The Nameless God: Ingmar Bergman’s Mythical Tale “The Virgin Spring”

  Ingmar Bergman's The Virgin Spring is an adaptation of a thirteen century Swedish ballad. Christanity became a state religion in Sweden in the twelfth century, while the process of Christianization of Sweden began roughly in the ninth century. This means that the tale we witness on the screen, portrays an age in which Christianity … Continue reading The Nameless God: Ingmar Bergman’s Mythical Tale “The Virgin Spring”

Chastity and Carnality Shot in Monochrome: Pawlikowski’s “Ida”

  Pawlikowski once said that “Ida doesn’t set out to explain history. That’s not what it’s about. The story is focused on very concrete and complex characters who are full of humanity with all its paradoxes. They’re not pawns used to illustrate some version of history or an ideology.” I find this to be immensely … Continue reading Chastity and Carnality Shot in Monochrome: Pawlikowski’s “Ida”

Everlasting Iniquities of the Fathers: Haneke’s “The White Ribbon”

The White Ribbon is, as it is proclaimed at the beginning of the film: “A German’s Children Story”. It is narrated by the School Teacher who is now in his late years, and has presumably survived two World Wars. He says “I don’t know if the story I am about to tell you is entirely … Continue reading Everlasting Iniquities of the Fathers: Haneke’s “The White Ribbon”

Silence (Martin Scorsese, 2016) “The Dark Night of the Soul”

Earlier this year, I wrote an article about this very film, “Last Breaths of Christendom in the Land of the Rising Son”, emphasizing the role of the Japanese state (Tokugawa Shogunate) and the Hobbesian reading which implies that the state proscribes the teachings and religions practiced by the populace; in this case the state religion … Continue reading Silence (Martin Scorsese, 2016) “The Dark Night of the Soul”

In Martin Scorsese’s Words “Cinema and Spirituality”

  When we talk about personal expression I’m often reminded of [Elia] Kazan’s film America America – the story of his uncle’s journey from Anitolia to America; the story of so many immigrants who came to this country from a very, very foreign land. I kind of identified with it and was very moved by it. Actually, … Continue reading In Martin Scorsese’s Words “Cinema and Spirituality”

5 Films Inspired By the Brothers Grimm Fairy Tales (Red Riding Hood)

For the second part of the list dealing with the films based on the Brothers Grimm fairy tales, with a focus on the fairy tale Red Riding Hood, I chose a Japanese animated film "Jin-Roh: The Wolf Brigade" and a surrealist Czechoslovakian film "Valerie and Her Week of Wonders", films which deal with this fairy tale in an extraordinary way...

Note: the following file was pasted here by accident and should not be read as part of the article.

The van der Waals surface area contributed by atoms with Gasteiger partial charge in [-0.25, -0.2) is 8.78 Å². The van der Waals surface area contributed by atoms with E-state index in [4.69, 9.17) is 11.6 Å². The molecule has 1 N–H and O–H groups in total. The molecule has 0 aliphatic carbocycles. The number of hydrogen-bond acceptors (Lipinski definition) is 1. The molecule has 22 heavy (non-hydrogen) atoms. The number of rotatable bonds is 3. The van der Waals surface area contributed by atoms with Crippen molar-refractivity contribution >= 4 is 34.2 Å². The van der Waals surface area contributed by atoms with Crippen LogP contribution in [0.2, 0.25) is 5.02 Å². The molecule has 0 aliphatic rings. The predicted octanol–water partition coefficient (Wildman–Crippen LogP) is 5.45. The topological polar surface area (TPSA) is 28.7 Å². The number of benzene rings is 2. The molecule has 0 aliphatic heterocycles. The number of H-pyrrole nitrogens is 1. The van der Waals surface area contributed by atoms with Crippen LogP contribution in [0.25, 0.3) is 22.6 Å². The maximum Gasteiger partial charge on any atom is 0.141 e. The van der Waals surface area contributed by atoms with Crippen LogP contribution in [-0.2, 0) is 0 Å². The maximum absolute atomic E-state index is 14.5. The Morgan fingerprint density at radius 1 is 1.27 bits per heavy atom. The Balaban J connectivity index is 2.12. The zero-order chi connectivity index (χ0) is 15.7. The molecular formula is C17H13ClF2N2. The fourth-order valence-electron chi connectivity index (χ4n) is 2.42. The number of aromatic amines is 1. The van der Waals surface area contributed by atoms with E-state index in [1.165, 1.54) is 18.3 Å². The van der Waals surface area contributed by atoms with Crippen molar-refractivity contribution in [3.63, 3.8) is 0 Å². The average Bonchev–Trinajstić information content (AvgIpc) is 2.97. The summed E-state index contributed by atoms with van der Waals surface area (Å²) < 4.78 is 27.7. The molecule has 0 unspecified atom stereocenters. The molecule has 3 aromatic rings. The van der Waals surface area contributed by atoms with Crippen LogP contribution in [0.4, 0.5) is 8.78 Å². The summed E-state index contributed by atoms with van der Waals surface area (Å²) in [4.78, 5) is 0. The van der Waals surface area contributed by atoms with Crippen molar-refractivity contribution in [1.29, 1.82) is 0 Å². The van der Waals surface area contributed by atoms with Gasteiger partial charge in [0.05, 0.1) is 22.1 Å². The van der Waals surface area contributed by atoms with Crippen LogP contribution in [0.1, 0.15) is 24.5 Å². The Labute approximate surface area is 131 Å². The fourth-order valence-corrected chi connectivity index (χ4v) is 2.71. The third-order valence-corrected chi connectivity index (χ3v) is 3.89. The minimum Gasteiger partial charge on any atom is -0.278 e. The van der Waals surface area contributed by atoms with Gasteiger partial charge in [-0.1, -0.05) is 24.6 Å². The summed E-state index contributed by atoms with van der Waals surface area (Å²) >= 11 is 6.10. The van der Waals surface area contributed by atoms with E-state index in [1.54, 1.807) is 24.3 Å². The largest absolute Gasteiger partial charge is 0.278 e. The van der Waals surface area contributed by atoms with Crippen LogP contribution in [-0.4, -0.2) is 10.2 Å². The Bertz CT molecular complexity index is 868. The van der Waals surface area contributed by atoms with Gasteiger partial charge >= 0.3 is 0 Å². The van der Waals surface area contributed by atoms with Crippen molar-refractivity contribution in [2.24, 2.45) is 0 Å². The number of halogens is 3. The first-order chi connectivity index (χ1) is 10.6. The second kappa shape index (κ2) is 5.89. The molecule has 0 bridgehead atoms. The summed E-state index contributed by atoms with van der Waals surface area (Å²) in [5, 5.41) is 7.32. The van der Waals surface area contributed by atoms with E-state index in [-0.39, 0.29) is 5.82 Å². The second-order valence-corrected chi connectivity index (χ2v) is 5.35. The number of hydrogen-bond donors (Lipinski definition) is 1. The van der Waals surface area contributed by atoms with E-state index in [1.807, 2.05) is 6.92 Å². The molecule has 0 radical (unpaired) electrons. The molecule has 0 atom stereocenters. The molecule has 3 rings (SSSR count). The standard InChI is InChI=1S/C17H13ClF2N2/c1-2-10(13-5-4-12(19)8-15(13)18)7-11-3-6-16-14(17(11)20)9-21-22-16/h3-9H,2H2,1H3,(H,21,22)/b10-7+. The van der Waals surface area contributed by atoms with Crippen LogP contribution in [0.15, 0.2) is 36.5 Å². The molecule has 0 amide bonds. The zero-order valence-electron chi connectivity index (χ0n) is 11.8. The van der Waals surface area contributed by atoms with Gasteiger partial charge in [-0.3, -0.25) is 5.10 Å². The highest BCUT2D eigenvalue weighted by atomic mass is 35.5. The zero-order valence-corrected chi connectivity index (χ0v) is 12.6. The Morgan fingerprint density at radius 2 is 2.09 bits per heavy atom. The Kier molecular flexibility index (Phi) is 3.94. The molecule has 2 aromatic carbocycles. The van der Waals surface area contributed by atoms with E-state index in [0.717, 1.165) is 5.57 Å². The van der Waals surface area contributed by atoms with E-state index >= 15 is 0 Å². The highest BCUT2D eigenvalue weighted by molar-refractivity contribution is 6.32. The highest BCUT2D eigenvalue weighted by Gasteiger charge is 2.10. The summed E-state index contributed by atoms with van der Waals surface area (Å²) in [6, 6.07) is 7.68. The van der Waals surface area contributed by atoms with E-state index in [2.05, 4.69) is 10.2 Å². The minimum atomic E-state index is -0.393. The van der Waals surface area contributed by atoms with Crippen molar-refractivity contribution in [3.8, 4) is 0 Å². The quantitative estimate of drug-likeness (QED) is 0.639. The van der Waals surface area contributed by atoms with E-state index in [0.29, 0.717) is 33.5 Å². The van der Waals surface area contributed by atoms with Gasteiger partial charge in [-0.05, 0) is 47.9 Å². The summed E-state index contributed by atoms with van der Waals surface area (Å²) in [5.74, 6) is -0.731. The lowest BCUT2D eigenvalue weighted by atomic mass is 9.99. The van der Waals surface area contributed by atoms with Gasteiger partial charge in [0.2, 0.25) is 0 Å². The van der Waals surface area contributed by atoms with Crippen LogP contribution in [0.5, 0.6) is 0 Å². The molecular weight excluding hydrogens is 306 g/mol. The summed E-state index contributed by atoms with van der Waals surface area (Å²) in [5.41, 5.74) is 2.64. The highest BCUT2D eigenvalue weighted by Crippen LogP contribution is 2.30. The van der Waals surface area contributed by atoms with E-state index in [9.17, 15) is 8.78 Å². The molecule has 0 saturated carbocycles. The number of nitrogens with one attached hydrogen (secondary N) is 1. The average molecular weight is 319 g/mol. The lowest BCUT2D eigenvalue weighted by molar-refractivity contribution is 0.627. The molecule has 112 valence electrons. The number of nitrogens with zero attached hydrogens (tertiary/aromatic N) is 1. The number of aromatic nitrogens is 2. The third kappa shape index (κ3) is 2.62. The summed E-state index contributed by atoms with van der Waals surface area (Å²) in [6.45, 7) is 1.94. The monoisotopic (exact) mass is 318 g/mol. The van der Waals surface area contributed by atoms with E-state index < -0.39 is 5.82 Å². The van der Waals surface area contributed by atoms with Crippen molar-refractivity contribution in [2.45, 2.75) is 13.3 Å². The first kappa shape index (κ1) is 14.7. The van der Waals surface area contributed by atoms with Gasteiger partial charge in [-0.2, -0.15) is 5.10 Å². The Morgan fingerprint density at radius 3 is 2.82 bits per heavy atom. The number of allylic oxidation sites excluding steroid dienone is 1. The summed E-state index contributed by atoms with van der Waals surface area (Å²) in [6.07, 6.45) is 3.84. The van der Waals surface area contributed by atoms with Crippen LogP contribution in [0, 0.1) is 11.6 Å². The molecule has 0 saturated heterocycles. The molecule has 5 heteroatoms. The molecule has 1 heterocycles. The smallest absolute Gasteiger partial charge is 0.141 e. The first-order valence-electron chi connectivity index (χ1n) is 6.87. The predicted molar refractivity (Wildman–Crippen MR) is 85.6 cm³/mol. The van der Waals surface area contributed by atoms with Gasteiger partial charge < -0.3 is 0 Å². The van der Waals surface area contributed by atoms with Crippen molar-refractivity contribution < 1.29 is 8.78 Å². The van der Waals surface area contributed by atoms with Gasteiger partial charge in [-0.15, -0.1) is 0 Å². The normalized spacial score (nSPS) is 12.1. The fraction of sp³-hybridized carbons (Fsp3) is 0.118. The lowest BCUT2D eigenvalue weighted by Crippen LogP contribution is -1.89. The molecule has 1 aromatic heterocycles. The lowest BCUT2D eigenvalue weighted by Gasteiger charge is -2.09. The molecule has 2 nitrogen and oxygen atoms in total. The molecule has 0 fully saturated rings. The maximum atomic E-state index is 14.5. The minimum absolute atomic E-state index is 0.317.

Vision of God as a Spider: Bergman’s “Through a Glass Darkly”

In the thirteenth chapter of the first epistle to the Corinthians, St Paul says: “For now we see through a glass, darkly; but then face to face: now I know in part; but then I shall know even as I also am known”. In these St Paul’s words, practically the whole film Through the Glass … Continue reading Vision of God as a Spider: Bergman’s “Through a Glass Darkly”

Neo-futuristic Combustible Decadence in “Akira”

I found Akira, a landmark animated film which introduced the Japanese animated films to the Western audience, to be an eclectic mess. During the first and even the second watching of the film it seemed that way. Later, as I managed to put the pieces together (and some parts of the film are fragments of … Continue reading Neo-futuristic Combustible Decadence in “Akira”

5 Melancholic Films Which Can Inspire You Into Creativity (Melancolia II)

We can see that the hunters are carrying a rabbit, a rather meager catch, which gives us the impression of the stresses they must endure. Since it is winter, this might be the only food they can provide for their families. Harris also says: “You can see the footprints they are leaving in the snow. … Continue reading 5 Melancholic Films Which Can Inspire You Into Creativity (Melancolia II)

In Andrei Tarkovsky’s Words: Russia’s Michelangelo and Tyranny of the Spirit

An artist never works under ideal conditions. If they existed, his work wouldn’t exist, for the artist does not live in a vacuum. Some sort of pressure must exist. The artist exists because the world is not perfect. Art would be useless if the world were perfect, as man wouldn’t look for harmony but would … Continue reading In Andrei Tarkovsky’s Words: Russia’s Michelangelo and Tyranny of the Spirit